Land Rover Freelander 2007 - long-term test

Refined new Land Rover Freelander is an instant hit with our high-mileage photographer

  • Interior: Build quality is excellent and the cabin almost unrecognisable from the cheap interior of the previous model. Everything is satisfyingly robust<BR><BR>Gearbox: The diesel/auto combination in the Freelander is superb. Upshifts are smooth, and the engine unobtrusive, making it relaxing to drive.<BR><BR>Emissions: While a 224g/km CO2 output isn’t great, it means the 4x4 will avoid the planned £25 London congestion charge. The daily levy will remain at £8.
  • Boot space: Considering it will appeal to family buyers, luggage room is surprisingly limited, plus the boot lining gets scuffed quite easily

Our new Land Rover Freelander arrived just as the Auto Express road test team was about to set off for Wales for our annual Greatest Drives feature (Issue 975).

The drive to Anglesey takes around five hours from Gibson towers (otherwise known as Essex), and is always a good test of a car’s comfort and abilities. There are various ways to the circuit, and I chose to take the A5, which heads through Snowdonia – a fitting route for a new off-roader. The journey would provide the perfect opportunity to get to know our latest long-termer.

First impressions were very good. The Rimini Red paintwork we chose really suits the car, and it’s very photogenic, too – a crucial attribute for a snapper.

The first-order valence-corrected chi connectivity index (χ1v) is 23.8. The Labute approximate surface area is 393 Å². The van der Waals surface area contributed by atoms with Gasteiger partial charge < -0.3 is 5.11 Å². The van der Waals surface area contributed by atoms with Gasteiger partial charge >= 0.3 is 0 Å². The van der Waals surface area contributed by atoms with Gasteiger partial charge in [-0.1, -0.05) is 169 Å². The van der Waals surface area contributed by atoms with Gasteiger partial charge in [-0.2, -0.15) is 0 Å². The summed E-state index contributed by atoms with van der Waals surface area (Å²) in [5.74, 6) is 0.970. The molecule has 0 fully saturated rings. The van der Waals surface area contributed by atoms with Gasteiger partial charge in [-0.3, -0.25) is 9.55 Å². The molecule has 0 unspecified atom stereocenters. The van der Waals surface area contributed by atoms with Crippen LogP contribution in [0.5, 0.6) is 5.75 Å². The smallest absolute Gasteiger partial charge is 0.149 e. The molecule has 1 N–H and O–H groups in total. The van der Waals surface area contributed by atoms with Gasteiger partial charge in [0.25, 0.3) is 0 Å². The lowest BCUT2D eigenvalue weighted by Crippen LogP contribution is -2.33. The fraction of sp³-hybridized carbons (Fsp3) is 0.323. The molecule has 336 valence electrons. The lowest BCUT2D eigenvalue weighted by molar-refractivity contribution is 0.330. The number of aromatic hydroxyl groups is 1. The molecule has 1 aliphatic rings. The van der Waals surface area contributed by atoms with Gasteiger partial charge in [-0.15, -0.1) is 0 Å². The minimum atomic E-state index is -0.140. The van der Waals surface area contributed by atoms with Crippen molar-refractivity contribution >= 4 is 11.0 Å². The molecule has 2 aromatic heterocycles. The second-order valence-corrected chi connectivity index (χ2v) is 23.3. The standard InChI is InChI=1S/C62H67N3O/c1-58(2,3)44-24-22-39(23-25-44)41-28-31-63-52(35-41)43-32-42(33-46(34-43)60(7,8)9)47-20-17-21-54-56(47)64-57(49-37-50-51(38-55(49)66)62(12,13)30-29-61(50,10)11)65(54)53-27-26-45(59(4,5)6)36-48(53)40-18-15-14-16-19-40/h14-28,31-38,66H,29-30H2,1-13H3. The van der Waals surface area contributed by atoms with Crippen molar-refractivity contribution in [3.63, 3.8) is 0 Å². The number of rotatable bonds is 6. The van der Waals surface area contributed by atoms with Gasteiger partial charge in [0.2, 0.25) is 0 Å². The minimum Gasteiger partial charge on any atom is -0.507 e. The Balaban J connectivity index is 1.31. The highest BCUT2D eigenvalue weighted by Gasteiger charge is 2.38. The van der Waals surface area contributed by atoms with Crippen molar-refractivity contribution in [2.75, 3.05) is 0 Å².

The Freelander has a fairly traditional off-road shape, while a stylish grille and chrome side vents give it an upmarket feel. The top-spec HSE trim level of our car also means there is plenty of kit.

Plush leather seats further lift the sense of quality, and overall, the cabin is a huge improvement over the old model’s. It feels like a mini Discovery, thanks to the chunky switchgear and superbly laid-out centre console, while the touchscreen sat-nav – a standard feature on our car – is excellent.

However, I do have a gripe with the car – and for me, it’s a big one. The boot is simply not as large as it should be. A pushchair and a few shopping bags quickly fill up the modest space. The problem is further exacerbated by the fact that our Freelander comes with an optional full-size spare wheel fitted rather than a space-saver.

All this is soon forgotten when you’re behind the wheel, though, as the Land Rover really comes into its own on the road. It’s a super-refined cruiser, and isn’t sloppy around corners, either. The combination of a smooth but punchy 2.2-litre diesel engine and six-speed automatic gearbox works well. Plus, with 158bhp, the oil-burner delivers decent pace, despite the car’s bulky 1,900kg kerbweight.

Meanwhile, the extra height gives you an excellent view of oncoming traffic, as well as a real sense of security and superiority. All these qualities made the trip to Wales not only pleasant, but relaxing, too.

The Freelander has already proved to be very popular with other staff members – various camping trips and holidays have been booked. So now it seems the biggest problem with the car will be keeping hold of it!

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